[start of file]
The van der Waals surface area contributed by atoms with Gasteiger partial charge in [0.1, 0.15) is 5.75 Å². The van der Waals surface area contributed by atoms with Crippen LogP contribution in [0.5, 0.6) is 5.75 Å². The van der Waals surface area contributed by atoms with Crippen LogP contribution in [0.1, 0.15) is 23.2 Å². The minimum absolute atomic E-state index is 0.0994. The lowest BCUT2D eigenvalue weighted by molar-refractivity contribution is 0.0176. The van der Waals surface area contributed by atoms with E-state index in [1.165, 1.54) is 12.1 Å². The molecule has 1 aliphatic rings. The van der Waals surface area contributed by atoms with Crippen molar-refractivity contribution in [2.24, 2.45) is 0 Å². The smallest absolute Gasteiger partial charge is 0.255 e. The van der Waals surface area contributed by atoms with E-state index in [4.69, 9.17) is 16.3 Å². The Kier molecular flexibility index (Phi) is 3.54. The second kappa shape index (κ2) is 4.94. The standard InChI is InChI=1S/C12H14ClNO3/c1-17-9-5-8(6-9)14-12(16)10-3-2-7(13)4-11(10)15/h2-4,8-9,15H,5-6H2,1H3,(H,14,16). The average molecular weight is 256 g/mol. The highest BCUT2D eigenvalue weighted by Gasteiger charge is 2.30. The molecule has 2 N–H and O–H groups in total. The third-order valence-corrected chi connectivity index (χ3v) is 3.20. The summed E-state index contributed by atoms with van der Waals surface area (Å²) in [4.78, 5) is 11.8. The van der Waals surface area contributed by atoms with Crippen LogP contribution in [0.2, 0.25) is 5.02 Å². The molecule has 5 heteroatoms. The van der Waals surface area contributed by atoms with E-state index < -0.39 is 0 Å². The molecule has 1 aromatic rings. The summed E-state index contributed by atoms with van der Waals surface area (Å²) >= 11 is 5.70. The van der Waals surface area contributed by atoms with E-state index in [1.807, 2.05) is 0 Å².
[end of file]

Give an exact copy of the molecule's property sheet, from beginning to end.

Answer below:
The van der Waals surface area contributed by atoms with Gasteiger partial charge in [0.1, 0.15) is 5.75 Å². The van der Waals surface area contributed by atoms with Crippen LogP contribution in [0.5, 0.6) is 5.75 Å². The van der Waals surface area contributed by atoms with Crippen LogP contribution in [0.1, 0.15) is 23.2 Å². The minimum absolute atomic E-state index is 0.0994. The lowest BCUT2D eigenvalue weighted by molar-refractivity contribution is 0.0176. The van der Waals surface area contributed by atoms with E-state index in [1.165, 1.54) is 12.1 Å². The molecule has 1 aliphatic rings. The van der Waals surface area contributed by atoms with Crippen molar-refractivity contribution in [2.24, 2.45) is 0 Å². The smallest absolute Gasteiger partial charge is 0.255 e. The van der Waals surface area contributed by atoms with E-state index in [4.69, 9.17) is 16.3 Å². The Kier molecular flexibility index (Phi) is 3.54. The second kappa shape index (κ2) is 4.94. The standard InChI is InChI=1S/C12H14ClNO3/c1-17-9-5-8(6-9)14-12(16)10-3-2-7(13)4-11(10)15/h2-4,8-9,15H,5-6H2,1H3,(H,14,16). The average molecular weight is 256 g/mol. The highest BCUT2D eigenvalue weighted by Gasteiger charge is 2.30. The molecule has 2 N–H and O–H groups in total. The third-order valence-corrected chi connectivity index (χ3v) is 3.20. The summed E-state index contributed by atoms with van der Waals surface area (Å²) in [4.78, 5) is 11.8. The van der Waals surface area contributed by atoms with Crippen LogP contribution in [0.2, 0.25) is 5.02 Å². The molecule has 5 heteroatoms. The van der Waals surface area contributed by atoms with E-state index < -0.39 is 0 Å². The molecule has 1 aromatic rings. The summed E-state index contributed by atoms with van der Waals surface area (Å²) >= 11 is 5.70. The van der Waals surface area contributed by atoms with E-state index in [1.807, 2.05) is 0 Å².